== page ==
“The tariff decline had rationalized over the past few quarters and given the increasing expenses, we were forced to take a call on this,” Sanjay Kapoor, chief executive officer (CEO) for India and South Asia, said in a conference call. “We don’t expect any major shift in the volumes due to this, but there may be some marginal correction in the markets.”
Bharti announced the earnings from Nairobi, the headquarters of its 16-country Africa operations, which turned a year old during the quarter. Company results have previously been unveiled at the Delhi headquarters.
Last year, Bharti acquired Zain’s Africa operations for $10.7 billion (around Rs 47,500 crore today) to become the world’s fifth largest mobile operator.
Africa revenue for the quarter stood at around Rs 4,380 crore, up 6% from a year earlier, while the net loss was approximately Rs 300 crore, almost double of that last year.
“In Africa, we are in investment mode and are investing heavily in the networks as we are lagging the market leaders in most of the markets by a large amount,” said Manoj Kohli, CEO for Africa. “The main focus is to gain revenue share and plug the gap of poor network quality in many of the markets. This will take around two-three quarters.”
In Africa, the firm is seeing some challenges with many countries implementing very strict KYC (know your customer) norms that are causing sluggish customer additions. “But these will get smoother with time,” Jhangiani said.
Interestingly, average revenue per user (Arpu) in Africa rose marginally to $7.3 from $7.2 in the preceding quarter, while in India it continued to drop—to Rs 190 from Rs 194 in the preceding quarter. The India Arpu is much higher than the industry average of Rs 100.
Bharti’s “key performance indices like minutes of usage and average revenue per minute slipped marginally to 445 (minutes) and 0.43 paise. However, the net profitability came in lower on account of higher tax rates and higher depreciation”, said Anand of Angel Broking.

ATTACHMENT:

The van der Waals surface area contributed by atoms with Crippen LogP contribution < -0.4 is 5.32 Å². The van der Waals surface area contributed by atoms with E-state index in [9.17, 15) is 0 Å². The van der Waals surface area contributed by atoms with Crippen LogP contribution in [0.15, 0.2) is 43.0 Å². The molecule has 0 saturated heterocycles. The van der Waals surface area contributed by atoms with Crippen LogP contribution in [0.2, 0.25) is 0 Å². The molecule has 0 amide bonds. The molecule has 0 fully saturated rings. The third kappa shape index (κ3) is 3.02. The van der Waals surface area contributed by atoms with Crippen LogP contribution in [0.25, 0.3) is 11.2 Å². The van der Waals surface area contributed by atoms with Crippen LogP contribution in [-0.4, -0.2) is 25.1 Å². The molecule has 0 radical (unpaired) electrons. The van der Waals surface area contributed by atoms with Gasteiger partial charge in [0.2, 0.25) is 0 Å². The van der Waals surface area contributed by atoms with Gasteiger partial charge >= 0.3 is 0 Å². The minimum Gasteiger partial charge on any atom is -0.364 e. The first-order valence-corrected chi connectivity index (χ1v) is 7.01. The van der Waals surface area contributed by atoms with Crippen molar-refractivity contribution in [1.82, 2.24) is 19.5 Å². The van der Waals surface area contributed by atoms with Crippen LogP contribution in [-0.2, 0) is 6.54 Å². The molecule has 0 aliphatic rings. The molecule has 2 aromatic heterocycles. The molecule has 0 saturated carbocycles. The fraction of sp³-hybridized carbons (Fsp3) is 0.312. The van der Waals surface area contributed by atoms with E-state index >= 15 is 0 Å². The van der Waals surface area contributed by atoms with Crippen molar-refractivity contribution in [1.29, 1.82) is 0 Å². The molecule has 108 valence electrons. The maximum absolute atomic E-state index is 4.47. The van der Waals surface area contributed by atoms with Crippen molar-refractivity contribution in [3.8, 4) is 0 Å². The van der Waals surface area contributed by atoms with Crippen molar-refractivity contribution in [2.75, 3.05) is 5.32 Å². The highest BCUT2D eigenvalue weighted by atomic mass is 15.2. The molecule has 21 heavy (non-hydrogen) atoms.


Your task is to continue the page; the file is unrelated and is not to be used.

The company’s India non-voice revenue (data, VAS or value-added services, SMS) showed a marginal decline to 14.6% of total revenue for the quarter, off the peak of 15% that was reported last year, despite a 3.64% growth in total mobile revenue to Rs 9,840.4 crore. This was mainly attributed to seasonality. In the preceding quarter, “there were a number of festivals, including New Year’s, Holi and Valentine’s Day. There was also the cricket World Cup”, Balachander said.
Bharti also said on Wednesday that corporate directors and CEOs (Asia and Africa) won’t be getting any raises, following the example of promoter, chairman and managing director Sunil Mittal, to help drive cost efficiencies.
“Bharti Airtel has started this fiscal year on a stable note. Revenue growth has been steady across all geographies, with Africa recording a healthy sequential growth of approximately 6% and annual growth of 21%,” Mittal said in the statement.
India and South Asia revenue rose 11.9% to Rs 12,631 crore from Rs 11,285 crore in the year earlier.
The firm has also restructured its India operations, effective Monday, in order to become more “customer oriented and agile”, Mittal said.